Historical accuracy goes out the window in For Honor

Learning how to manage your stamina, dodge attacks and time your strikes are vital to victory in For Honor, which really rewards patience, skill and mechanics that can come only through hours of gameplay and practice.
Learning how to manage your stamina, dodge attacks and time your strikes are vital to victory in For Honor, which really rewards patience, skill and mechanics that can come only through hours of gameplay and practice.PHOTO: UBISOFT

For Honor settles an age-old debate many gamers have been at odds over since they started playing video games - in a fight between knights, samurai and Vikings, who wins?

That's the game's basic premise, being primarily a multiplayer fighting game where each of history's most badass warrior classes battle each other for dominion.

In a world where armoured knights, katana-wielding samurai and burly Vikings are locked in perpetual war, historical accuracy goes flying out the window in favour of satisfying swordplay, visceral combat and brutal executions.

The game's 18 short single-player missions - six for each faction - give players a good foundation for gameplay and combat mechanics. They feel very tacked on, though, as if they are there just to make the game feel like a worthwhile package.

It's very clear that For Honor was designed with multiplayer in mind. With four online game modes, from one-on-one duels to large-scale brawls with hordes of soldiers to mow down, fighting is the lifeblood of this game.

  • 8/10

    RATING

    PRICE: $69.90 (PC); $77 (PS4, version tested); $76.90 (Xbox One)

    GENRE: Multiplayer fighter

Combat is responsive and fluid once you get the hang of it. You strike your opponents from three different directions - top, right and left - and can also block your opponents' attacks from these angles.

The combat styles differ between the four different playable classes from each faction.

There's a standard warrior, a slower but tankier attacker, a fast but fragile attacker, and a hybrid of the previous two.

Each fighter plays differently, giving players effectively 12 different fighters to experiment with. Some, like the Warden, are relatively straightforward to play. Others, like the Orochi, take more practice and skill to master.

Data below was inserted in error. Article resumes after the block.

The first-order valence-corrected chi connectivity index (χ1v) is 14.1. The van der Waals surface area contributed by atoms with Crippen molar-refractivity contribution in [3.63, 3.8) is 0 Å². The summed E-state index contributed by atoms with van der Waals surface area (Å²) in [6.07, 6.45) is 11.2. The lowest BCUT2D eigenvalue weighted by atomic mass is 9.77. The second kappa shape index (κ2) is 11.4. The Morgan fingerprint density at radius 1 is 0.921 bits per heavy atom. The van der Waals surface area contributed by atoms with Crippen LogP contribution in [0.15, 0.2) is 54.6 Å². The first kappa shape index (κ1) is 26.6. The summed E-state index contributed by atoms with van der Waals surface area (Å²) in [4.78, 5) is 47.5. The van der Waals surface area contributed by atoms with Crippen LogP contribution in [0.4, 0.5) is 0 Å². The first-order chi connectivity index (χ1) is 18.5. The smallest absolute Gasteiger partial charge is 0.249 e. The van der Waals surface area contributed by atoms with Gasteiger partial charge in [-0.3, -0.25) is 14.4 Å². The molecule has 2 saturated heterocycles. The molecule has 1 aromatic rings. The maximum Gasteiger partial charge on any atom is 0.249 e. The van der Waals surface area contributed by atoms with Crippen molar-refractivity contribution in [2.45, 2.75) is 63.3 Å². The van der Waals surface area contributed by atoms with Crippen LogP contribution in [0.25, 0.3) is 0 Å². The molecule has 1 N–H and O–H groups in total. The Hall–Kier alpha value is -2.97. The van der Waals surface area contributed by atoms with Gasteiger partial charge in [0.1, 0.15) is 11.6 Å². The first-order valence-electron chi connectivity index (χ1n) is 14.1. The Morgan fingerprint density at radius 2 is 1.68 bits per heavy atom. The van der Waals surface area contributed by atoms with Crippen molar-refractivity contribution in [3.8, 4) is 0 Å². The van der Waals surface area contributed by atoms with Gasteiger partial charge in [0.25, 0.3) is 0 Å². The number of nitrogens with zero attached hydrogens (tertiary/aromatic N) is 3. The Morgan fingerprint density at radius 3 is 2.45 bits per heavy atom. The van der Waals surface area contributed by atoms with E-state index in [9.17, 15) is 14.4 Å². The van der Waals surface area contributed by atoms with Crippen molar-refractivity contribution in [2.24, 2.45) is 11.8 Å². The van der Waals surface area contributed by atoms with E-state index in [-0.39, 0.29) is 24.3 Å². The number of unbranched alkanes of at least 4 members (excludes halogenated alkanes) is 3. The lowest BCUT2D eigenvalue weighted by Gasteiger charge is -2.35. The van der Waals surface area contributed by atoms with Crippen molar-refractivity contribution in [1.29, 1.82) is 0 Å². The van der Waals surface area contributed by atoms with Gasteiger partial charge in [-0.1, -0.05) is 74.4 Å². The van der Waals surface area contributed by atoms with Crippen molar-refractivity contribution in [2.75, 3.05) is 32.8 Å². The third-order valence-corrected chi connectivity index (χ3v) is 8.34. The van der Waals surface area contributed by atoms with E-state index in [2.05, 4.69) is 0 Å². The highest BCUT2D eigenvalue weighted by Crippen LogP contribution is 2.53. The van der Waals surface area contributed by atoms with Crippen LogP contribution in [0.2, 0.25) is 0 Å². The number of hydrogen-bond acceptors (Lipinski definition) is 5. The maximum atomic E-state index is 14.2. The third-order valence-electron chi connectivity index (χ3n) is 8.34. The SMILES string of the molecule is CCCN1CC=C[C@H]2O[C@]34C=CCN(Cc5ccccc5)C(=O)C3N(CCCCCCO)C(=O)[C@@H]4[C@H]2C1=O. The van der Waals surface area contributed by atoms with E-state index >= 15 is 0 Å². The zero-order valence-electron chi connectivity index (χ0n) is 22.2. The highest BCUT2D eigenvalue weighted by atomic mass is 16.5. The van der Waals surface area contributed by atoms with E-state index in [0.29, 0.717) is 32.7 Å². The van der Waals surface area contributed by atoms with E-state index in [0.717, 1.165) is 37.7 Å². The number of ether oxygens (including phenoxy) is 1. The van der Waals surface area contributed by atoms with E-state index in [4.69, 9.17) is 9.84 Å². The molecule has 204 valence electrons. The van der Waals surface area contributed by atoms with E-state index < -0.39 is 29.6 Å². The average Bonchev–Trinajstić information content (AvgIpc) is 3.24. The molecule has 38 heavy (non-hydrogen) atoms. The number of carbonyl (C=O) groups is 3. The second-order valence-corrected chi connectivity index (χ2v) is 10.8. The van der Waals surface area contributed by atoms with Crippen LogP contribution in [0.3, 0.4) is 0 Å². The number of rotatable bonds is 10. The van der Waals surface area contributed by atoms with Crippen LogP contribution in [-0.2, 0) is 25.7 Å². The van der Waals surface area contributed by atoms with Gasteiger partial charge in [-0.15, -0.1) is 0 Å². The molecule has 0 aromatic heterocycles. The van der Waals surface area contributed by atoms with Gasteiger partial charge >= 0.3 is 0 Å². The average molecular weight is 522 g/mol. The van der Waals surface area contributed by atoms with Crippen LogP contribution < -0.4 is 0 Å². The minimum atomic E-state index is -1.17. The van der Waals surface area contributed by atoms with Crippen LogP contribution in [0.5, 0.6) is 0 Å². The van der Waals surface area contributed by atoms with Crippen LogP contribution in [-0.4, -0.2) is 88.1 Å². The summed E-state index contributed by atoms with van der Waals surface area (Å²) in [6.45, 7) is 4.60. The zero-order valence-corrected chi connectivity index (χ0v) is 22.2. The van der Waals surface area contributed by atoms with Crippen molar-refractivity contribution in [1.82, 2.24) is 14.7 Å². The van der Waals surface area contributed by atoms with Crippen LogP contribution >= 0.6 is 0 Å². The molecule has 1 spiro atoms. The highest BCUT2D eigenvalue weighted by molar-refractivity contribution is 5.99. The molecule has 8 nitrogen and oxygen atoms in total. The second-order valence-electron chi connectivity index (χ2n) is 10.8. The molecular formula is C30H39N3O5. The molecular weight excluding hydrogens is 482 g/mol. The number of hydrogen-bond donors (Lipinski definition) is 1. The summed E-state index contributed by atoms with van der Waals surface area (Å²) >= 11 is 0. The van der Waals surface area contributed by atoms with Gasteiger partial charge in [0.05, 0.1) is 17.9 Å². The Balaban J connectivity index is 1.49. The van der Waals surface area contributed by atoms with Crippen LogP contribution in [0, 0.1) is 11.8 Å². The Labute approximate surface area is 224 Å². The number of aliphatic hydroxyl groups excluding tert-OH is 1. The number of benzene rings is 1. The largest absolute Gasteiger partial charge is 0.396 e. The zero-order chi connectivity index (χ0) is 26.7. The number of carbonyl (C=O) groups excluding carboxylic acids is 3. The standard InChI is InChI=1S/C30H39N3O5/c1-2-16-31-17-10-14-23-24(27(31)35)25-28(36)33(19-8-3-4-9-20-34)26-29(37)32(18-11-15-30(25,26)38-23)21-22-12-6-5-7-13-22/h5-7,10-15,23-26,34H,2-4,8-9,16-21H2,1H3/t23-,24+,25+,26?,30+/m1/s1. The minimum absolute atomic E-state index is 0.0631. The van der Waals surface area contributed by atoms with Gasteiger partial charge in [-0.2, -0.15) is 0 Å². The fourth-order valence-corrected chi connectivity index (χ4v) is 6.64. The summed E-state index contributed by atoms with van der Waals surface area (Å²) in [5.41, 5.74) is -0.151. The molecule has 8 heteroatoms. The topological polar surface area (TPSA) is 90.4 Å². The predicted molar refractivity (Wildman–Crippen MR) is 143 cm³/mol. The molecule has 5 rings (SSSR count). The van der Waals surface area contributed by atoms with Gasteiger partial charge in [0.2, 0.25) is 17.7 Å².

Like Dark Souls and Nioh, each death is a chance to learn something about your character. While it can initially be quite frustrating to lose constantly against a barrage of attacks you swore you have blocked or dodged, the satisfaction from besting your opponent after mastering a character is unparallelled.

Learning how to manage your stamina, dodge attacks and time your strikes are vital to victory. It doesn't pay to be overly defensive, which I quickly learnt in my first few hours into the game, as moves such as guard-breaking give the advantage to those on the offensive.

This also makes combat more fast-paced and exciting.

I started winning more duels after I became more aggressive, and it's also more fun to be on the offensive rather than circling around hoping not to get hit.

These on-the-fly tactics and the need to respond to your opponents' attacks within a split second make For Honor a mechanically demanding game, where you can't just blindly hit the attack button and hope to win.

There are a variety of map designs to keep combat interesting, as making use of the environment can mean the difference between victory and defeat. Some maps are, however, comically unbalanced. One particular map features a relatively narrow bridge, which let me eke out easy wins simply by pushing my enemies off the edge when they stood too close to it.

Despite being primarily an online game, For Honor still has some basic online issues to iron out. Multiplayer match-making can be a bit strange, for instance, with players being matched against others with much higher levels and skills.

Network issues and connectivity also continue to plague the game more than a week after its launch, with disconnections still occurring occasionally.

For Honor might be daunting for casual gamers or those who pick the game up occasionally, as it really rewards patience and skill that can come only through hours of gameplay and practice.

More competitive gamers will flock towards the 1v1 or 2v2 game modes, which are a true test of skill and mastery. But the 4v4 Brawl and Dominion modes are more forgiving, which makes them more suitable and fun for those not looking to get too competitive with the game.

• Verdict: For Honor could very well mark the revival of the multiplayer hack-and-slash genre. Fast-paced combat, fluid controls and a good variety of game modes make it intensely playable for hours on end.

A version of this article appeared in the print edition of The Straits Times on March 01, 2017, with the headline 'Historical accuracy goes out the window in For Honor'. Print Edition | Subscribe